First, we note that the respondent filed a Motion to Dismiss on April 19, 1996 alleging that the claimant had filed late reasons for appeal. The claimant successfully requested an extension of time to file his reasons for appeal within 20 days of receipt of the commissioner’s decision on his Motion to Correct. According to the respondent’s Motion to Dismiss, the claimant received notice of denial of that motion on March 20, 1996. Reasons for Appeal were not filed until April 25, 1996, however, over two weeks after the April 9, 1996 due date.

Even though the respondent’s Motion to Dismiss was timely filed under Practice Book § 4056, we are not required to grant that motion. Brown v. Interstate Pallet Co., 3064 CRB-3-95-2 (decided Oct. 25, 1996). Late reasons for appeal make a petition for review voidable, not void. Sager v. GAB Business Services, Inc., 11 Conn. App. 693, 697 (1987). The claimant had filed an additional motion for extension of time to file reasons of appeal on April 22, 1996, claiming that the appellant’s attorney had been ill for several weeks; before the ruling denying that motion was even issued, the claimant had already filed his reasons of appeal. The respondent has shown no prejudice from this delay, either. We do not believe that these circumstances warrant dismissal of the appeal, and therefore deny the Motion to Dismiss.

If a claimant is receiving total or partial disability benefits under an award or agreement, and that claimant alleges that his incapacity continues to exist, an employer may not discontinue benefits without first filing a Form 36 prior to the proposed date of discontinuance. Stryczek v. State of Connecticut/Mansfield Training School, 14 Conn. Workers’ Comp. Rev. Op. 32, 34, 1765 CRB-2-93-6 (May 4, 1995); Platt v. UTC/Pratt & Whitney Aircraft Division, 3 Conn. Workers’ Comp. Rev. Op. 3, 7, 164 CRD-6-82 (Aug. 16, 1985). If the claimant objects to the Form 36 within the ten-day period of § 31-296 C.G.S., an informal hearing should be held as soon as possible where a ruling on the Form 36 can be issued. Normally, a trial commissioner should discontinue or reduce benefits effective on the date the Form 36 was filed, unless extenuating circumstances favor the use of a later date. Stryczek, supra, 34-35.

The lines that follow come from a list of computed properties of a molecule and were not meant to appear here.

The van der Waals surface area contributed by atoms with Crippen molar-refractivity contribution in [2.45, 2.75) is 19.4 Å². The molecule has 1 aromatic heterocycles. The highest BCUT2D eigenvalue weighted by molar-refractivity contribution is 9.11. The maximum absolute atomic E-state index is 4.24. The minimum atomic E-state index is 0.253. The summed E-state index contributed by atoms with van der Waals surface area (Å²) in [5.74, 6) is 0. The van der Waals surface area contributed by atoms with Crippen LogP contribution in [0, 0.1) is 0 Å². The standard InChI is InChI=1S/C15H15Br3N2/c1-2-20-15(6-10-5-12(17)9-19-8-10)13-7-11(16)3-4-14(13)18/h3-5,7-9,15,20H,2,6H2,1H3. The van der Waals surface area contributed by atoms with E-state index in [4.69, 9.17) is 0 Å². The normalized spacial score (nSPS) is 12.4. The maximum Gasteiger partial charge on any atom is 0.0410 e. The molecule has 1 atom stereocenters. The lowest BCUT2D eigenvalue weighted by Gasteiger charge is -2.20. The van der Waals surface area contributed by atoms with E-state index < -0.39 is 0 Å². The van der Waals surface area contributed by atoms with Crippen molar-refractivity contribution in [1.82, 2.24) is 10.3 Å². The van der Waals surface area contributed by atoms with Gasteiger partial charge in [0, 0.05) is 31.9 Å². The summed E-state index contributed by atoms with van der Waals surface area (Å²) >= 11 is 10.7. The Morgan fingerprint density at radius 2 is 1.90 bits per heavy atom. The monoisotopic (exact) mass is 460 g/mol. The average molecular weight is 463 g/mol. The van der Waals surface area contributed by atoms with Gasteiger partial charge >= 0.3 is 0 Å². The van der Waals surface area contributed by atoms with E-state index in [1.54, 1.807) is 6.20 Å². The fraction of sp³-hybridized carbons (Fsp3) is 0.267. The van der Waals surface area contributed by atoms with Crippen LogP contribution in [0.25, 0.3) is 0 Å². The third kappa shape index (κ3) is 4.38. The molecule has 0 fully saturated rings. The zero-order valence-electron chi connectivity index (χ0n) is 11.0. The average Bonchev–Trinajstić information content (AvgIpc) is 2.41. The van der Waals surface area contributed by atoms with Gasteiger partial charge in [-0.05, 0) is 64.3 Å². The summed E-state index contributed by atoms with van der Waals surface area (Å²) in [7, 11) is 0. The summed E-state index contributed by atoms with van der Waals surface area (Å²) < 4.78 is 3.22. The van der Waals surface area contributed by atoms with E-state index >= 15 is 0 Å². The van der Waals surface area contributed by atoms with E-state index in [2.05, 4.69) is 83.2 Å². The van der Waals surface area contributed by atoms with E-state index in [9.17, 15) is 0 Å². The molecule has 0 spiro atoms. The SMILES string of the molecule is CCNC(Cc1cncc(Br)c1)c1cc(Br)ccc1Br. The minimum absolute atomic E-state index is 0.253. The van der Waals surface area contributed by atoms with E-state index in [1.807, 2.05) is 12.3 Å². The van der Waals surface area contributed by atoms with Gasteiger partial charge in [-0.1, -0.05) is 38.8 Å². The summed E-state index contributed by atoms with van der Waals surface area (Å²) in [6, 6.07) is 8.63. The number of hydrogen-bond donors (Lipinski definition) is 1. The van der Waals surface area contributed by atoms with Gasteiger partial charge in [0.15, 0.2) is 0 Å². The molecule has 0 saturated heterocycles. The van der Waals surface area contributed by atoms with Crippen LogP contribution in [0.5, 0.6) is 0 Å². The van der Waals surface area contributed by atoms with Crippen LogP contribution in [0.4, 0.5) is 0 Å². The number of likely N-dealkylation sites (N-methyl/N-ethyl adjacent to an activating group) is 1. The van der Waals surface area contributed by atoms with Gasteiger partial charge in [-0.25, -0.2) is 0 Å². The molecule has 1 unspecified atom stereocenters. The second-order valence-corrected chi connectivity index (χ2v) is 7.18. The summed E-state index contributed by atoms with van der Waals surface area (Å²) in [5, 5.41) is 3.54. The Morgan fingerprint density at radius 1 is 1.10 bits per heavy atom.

In this case, the respondent did not file a Form 36 until September 22, 1993. As the claimant maintained that his total disability continued, it would have been improper for a commissioner to retroactively discontinue the claimant’s total disability benefits prior to that date. Although the trial commissioner who considered the Motion to Modify was not bound by the findings of the commissioners at the informal hearings regarding the date of maximum medical improvement, see Anguish v. TLM, Inc., 14 Conn. Workers’ Comp. Rev. Op. 195, 196-97, 2286 CRB-7-95-1 (July 13, 1995), he was still prevented from discontinuing total disability payments effective prior to the date of the first Form 36. Crowe v. DBD, Inc., 14 Conn. Workers’ Comp. Rev. Op. 283, 285, 1941 CRB-7-93-12 (Sept. 11, 1995). It is also notable that both of the medical examinations that established a 1990 maximum medical improvement date were performed in the later months of 1993, leaving the claimant with no notice that his disability was being contested between 1990 and 1993. Therefore, the commissioner erred by ordering the commencement of permanent partial disability benefits effective on January 17, 1990.

The trial commissioner’s decision is reversed, and the case is remanded with direction that temporary total disability benefits not be discontinued until the date the first Form 36 was filed.

Commissioners George A. Waldron and Robin L. Wilson concur.

Workers’ Compensation Commission